Lead Designer: Kevin Cavenaugh/Architect: Francis Dardis, 2007
From its fire-engine-red color, one
would never know how "green" the Burnside Rocket is: LEED Platinum, baby (Leadership in Energy and Environmental Design). This concrete building has other contrasts: it is obviously a modern structure, but it has old-fashioned operable windows and its old-school arcade-supported awning over the sidewalk fits in with the historic Burnside style.
Wondering about that clunky name? It's a food reference; arugula salad greens are sometimes called "rocket" because of their shape, and they are one of the key ingredients of the building's namesake restaurant. You've heard of "green roofs," but the Burnside Rocket's roof is both green and edible, as arugula and sage are grown on it.
* In 2006, GoVeg.com ranked Portland as America's Best Vegetarian-Friendly Large City.
From start to finish, this building has been an innovative original. The start: Construction began with the work on a ground-source heat pump. The idea was to circulate water through underground pipes beneath the building. The water would cool, and the building could "borrow" the temperature difference from it by running it in pipes throughout the building. But a ten-thousand-year-old aquifer was tapped 300 feet below the building; this supplies the building with its own pure water for all uses, heating and cooling included.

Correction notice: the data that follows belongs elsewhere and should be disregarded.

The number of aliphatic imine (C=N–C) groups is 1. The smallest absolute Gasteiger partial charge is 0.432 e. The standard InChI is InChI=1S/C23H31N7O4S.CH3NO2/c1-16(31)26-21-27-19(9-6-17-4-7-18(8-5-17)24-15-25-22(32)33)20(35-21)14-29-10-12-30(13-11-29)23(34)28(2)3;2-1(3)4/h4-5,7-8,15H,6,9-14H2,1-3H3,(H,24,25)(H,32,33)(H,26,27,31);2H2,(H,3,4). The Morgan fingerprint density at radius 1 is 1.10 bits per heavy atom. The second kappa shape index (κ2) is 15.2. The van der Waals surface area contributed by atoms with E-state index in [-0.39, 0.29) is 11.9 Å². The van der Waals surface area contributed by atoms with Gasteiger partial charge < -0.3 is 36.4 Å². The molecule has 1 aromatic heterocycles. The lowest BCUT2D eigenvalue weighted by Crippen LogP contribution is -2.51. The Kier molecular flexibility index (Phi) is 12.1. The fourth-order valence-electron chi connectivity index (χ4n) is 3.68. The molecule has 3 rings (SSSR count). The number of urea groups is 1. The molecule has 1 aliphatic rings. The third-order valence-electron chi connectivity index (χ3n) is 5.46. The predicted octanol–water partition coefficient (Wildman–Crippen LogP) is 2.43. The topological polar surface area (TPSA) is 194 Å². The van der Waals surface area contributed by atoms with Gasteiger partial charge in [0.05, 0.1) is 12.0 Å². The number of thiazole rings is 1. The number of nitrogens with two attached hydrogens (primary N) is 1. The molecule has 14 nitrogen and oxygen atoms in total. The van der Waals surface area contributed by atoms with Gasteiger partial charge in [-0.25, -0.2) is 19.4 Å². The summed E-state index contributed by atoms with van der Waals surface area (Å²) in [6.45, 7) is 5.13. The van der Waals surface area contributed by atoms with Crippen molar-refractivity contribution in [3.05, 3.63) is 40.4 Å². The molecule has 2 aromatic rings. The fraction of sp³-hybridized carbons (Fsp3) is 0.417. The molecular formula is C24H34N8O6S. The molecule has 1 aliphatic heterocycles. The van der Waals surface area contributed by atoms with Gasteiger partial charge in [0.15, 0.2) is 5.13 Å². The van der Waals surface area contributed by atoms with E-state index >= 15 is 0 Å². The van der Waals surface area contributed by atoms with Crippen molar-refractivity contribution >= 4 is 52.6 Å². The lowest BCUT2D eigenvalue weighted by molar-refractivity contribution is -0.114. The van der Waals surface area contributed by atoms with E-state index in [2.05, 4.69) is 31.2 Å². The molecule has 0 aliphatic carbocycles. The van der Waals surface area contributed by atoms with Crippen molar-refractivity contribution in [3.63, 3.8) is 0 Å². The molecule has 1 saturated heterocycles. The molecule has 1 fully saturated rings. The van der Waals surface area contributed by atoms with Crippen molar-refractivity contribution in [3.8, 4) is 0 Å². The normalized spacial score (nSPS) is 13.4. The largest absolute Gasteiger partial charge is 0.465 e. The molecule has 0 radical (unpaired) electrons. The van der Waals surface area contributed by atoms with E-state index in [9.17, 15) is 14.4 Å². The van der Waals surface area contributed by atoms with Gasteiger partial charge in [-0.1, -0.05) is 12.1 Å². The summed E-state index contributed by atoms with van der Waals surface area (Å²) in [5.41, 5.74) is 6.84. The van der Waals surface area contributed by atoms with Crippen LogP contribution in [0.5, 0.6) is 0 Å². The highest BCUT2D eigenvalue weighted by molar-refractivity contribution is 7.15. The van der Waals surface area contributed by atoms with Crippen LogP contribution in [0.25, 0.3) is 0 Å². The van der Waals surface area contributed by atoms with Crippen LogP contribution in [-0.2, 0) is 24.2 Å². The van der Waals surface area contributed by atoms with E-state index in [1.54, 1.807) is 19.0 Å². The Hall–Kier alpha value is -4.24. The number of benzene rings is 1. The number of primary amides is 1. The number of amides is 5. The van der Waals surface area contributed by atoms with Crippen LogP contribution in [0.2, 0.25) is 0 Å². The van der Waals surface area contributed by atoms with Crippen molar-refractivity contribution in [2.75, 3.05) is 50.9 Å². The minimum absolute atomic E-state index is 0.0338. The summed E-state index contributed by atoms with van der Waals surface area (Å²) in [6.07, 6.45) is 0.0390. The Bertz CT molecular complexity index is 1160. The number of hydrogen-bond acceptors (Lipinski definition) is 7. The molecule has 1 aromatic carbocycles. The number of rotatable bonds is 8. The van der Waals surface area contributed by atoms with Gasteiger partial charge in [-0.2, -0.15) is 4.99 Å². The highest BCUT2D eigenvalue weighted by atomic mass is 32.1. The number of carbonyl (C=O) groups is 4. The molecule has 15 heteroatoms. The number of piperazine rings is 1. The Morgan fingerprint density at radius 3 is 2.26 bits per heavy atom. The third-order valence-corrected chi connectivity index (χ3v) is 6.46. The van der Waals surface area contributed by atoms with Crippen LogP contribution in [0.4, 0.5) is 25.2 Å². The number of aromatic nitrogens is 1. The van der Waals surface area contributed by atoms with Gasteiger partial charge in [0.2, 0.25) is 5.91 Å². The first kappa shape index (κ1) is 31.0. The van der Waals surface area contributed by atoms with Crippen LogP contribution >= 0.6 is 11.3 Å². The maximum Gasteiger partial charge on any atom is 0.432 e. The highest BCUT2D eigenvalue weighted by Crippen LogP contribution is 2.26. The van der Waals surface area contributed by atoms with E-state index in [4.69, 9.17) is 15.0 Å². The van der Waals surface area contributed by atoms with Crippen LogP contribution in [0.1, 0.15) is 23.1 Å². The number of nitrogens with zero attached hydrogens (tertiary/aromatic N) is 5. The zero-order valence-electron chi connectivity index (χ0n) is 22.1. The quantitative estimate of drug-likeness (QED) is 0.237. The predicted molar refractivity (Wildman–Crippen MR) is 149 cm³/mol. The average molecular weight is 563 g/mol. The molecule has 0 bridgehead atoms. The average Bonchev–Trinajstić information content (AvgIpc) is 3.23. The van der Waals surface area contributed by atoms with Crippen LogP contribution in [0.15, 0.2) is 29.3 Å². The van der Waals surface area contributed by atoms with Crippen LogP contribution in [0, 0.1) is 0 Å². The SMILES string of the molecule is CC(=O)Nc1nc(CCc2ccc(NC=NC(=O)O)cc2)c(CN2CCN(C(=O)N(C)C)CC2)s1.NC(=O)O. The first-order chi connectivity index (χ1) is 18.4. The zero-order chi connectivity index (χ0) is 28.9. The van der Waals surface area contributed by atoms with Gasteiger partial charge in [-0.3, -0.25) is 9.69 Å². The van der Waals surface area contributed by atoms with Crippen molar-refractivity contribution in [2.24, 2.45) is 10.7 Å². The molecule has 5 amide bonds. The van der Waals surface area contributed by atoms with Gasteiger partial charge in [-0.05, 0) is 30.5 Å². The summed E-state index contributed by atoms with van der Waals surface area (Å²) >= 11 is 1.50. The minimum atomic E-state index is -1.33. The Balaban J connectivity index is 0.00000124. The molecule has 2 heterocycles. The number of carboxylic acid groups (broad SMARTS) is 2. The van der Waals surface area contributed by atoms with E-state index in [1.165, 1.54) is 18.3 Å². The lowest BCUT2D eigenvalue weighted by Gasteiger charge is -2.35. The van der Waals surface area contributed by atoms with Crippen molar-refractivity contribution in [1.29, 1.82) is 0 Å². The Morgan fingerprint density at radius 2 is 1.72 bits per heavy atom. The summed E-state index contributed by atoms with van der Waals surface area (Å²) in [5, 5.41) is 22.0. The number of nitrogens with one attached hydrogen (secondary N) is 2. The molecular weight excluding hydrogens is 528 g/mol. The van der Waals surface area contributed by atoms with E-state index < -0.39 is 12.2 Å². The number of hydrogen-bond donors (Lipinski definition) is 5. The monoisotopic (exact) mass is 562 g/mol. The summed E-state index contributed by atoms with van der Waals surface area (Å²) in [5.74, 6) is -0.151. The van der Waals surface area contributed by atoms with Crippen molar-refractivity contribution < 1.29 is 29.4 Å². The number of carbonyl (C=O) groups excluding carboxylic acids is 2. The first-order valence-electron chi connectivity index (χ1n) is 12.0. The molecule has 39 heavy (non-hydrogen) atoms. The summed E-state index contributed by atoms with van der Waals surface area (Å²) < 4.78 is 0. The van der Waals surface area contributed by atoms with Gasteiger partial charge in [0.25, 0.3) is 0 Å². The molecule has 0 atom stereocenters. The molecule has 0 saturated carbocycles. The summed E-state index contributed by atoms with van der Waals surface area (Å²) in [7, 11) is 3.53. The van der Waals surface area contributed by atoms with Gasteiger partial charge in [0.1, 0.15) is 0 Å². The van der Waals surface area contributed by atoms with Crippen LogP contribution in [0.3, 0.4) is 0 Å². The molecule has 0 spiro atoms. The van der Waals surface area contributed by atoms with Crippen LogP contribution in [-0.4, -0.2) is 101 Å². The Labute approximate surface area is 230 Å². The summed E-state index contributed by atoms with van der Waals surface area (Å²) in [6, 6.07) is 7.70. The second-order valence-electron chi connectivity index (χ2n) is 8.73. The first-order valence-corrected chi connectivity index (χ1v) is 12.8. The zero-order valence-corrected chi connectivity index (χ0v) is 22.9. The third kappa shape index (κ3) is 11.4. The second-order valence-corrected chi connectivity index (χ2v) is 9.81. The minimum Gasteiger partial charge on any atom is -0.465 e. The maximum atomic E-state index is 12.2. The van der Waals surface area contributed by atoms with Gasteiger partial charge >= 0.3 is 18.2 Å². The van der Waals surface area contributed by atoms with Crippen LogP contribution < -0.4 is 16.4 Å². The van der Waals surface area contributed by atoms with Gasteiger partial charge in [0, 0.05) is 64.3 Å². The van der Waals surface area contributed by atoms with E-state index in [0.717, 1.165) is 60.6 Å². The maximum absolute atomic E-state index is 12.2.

As to the finish: Sliding art panels decorating the face of the building also operate as shutters. Made of marine-grade plywood, they allow the Rocket to take advantage of its southern exposure. Hot? Close the shutters. Cool? Open them. That's technology for you.
Be sure to enter the open stairway on the east side of the building. This "Birdcage" serves as the common area/lobby for a building that's looking to maximize space on a lot that's 38 X 100 feet.
From here, take a walk west to form your own opinion of the Burnside Bridgehead Redevelopment (2010). Portland commissioned a "gateway development" (code for "an actual neighborhood") on a five-block area to the north of the Burnside Bridge's base. After an acrimonious competition, Opus Northwest got the job, and designed over half a million square feet of office, residential, retail, and "incubator work space."Less Text